Now that Lt. Gov. Brian Dubie has announced his intentions to run for governor, the state’s political landscape has become a lot clearer — and that landscape might pose a surprisingly stiff challenge for Democrats to take back the governor’s seat.
Consider that Dubie fits that classic all-American persona — a physically fit man who is a commercial pilot with a military background, former school board chairman of one of the state’s largest towns (Essex Junction), and a politician with seven years experience as backup to the governor. Now, pair Dubie with businessman Mark Snelling, who has a good chance of becoming the party’s candidate for lieutenant governor. Snelling is a successful Shelburne businessman, an inventive entrepreneur at a time when job creation and economic development is one of the state’s top priorities, and who has one of the most recognizable political names in the state.
While the two positions are not coupled in Vermont, it would be a natural fit to see Dubie and Snelling campaigning together and striking a pretty telegenic pose — and they would likely be campaigning without a primary opponent uttering a negative word about either candidate.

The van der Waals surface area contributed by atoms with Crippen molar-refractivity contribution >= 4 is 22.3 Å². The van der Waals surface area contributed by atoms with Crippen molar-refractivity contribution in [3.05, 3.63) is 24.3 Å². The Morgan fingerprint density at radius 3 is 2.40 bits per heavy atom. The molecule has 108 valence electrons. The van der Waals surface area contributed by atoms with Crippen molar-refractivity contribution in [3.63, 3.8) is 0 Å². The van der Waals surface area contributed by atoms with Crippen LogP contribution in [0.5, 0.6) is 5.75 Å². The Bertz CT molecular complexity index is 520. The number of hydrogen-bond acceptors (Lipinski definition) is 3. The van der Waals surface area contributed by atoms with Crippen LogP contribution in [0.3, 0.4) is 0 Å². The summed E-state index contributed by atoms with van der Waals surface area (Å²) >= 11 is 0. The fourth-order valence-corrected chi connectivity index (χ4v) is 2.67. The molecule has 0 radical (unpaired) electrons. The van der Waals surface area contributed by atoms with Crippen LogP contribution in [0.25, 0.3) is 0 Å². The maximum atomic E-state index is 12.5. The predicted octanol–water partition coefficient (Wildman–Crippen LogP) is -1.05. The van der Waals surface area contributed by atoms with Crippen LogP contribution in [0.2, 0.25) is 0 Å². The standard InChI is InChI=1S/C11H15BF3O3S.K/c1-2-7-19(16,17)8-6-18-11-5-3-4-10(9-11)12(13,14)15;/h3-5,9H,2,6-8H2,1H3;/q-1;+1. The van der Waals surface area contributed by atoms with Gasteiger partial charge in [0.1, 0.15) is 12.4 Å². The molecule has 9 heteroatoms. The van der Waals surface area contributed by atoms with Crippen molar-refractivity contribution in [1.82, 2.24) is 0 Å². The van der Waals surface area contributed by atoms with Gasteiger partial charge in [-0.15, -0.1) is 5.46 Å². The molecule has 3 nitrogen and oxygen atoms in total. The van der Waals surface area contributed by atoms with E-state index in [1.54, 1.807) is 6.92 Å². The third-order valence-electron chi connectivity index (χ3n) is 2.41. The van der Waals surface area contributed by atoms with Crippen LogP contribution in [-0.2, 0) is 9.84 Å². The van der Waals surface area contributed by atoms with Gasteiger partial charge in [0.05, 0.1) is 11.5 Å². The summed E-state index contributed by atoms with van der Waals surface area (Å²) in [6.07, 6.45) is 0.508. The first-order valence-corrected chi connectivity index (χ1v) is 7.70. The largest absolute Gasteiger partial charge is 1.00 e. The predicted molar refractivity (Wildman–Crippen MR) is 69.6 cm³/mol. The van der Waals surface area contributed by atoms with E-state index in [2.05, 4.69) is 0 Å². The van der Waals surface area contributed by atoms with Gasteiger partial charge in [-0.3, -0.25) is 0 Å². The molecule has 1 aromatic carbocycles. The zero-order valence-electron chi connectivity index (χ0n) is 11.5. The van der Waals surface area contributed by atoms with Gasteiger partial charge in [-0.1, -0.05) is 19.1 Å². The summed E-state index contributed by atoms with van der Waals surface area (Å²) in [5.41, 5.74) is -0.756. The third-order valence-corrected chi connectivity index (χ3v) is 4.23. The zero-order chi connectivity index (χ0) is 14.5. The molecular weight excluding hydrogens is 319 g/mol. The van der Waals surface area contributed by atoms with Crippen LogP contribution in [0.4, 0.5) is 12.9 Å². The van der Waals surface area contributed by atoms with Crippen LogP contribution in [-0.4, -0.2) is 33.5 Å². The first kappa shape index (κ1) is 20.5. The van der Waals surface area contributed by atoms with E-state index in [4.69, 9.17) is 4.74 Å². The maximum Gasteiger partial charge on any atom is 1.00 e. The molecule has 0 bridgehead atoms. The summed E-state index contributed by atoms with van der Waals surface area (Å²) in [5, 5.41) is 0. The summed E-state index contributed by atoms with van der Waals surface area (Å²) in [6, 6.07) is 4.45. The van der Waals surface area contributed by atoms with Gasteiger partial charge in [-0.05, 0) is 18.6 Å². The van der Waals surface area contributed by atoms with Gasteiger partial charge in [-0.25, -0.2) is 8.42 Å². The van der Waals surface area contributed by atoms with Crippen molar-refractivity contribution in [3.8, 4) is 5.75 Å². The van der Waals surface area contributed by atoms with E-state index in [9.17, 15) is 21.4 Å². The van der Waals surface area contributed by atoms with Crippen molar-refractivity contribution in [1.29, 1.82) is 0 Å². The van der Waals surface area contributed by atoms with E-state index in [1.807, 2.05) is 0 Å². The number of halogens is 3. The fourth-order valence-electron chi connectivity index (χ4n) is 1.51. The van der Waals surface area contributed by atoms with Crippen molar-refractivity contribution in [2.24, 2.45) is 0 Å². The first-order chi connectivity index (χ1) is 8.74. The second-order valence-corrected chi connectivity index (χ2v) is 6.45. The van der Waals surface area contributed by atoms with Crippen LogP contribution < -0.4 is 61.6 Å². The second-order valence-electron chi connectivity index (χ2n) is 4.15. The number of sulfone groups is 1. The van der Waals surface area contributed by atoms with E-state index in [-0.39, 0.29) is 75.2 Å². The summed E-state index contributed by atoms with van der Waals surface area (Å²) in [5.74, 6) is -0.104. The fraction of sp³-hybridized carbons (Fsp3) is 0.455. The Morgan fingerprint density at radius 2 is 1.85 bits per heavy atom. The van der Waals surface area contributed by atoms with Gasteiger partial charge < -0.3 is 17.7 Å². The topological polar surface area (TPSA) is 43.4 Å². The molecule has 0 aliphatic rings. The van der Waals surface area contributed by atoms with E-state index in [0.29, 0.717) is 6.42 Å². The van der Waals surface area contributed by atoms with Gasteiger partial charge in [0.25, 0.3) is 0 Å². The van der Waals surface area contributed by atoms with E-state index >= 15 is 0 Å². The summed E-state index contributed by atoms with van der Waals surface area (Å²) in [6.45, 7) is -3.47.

The Democrats, on the other hand, are preparing for a primary slugfest with what is likely to be at least five well-known candidates. Already in the race are Secretary of State Deb Markowitz, state senator and former Lt. Gov. Doug Racine and Sen. Susan Bartlett. Sources also say that Senate President Pro Tempore Peter Shumlin will soon join the race, while former Sen. Matt Dunne might as well.
Three things are likely to happen. First, because primaries attract support from the most ardent of the party faithful that pushes these Democratic candidates to court political left for much of the next year. Second, it’s likely that the winner will not only muster less than 25 percent of the vote, but will likely be pretty-well bruised and battered in the process — with a lot of unkind things said about each of the candidates. Third, the Democrat(s) running for lieutenant governor will be completely overshadowed by the governor’s race.
When the primary battle ends in late summer, the party will be expected to resurrect the winning Democratic candidate, raise lots of money (from the supporters of the four losers as well — good luck with that) for the general election, and move their candidate toward the political middle (oh, and promote the forgotten lieutenant governor candidate) with just three months remaining against two all-American, pro-business Republicans who will have pitched themselves as political moderates.
Democrats who think policy differences between the two parties are going to carry the day for them, might do a little role-playing to imagine how this political theater might be played out on the real stage.
Our hunch is that it won’t be the cakewalk Democrats thought it would be just a few weeks ago.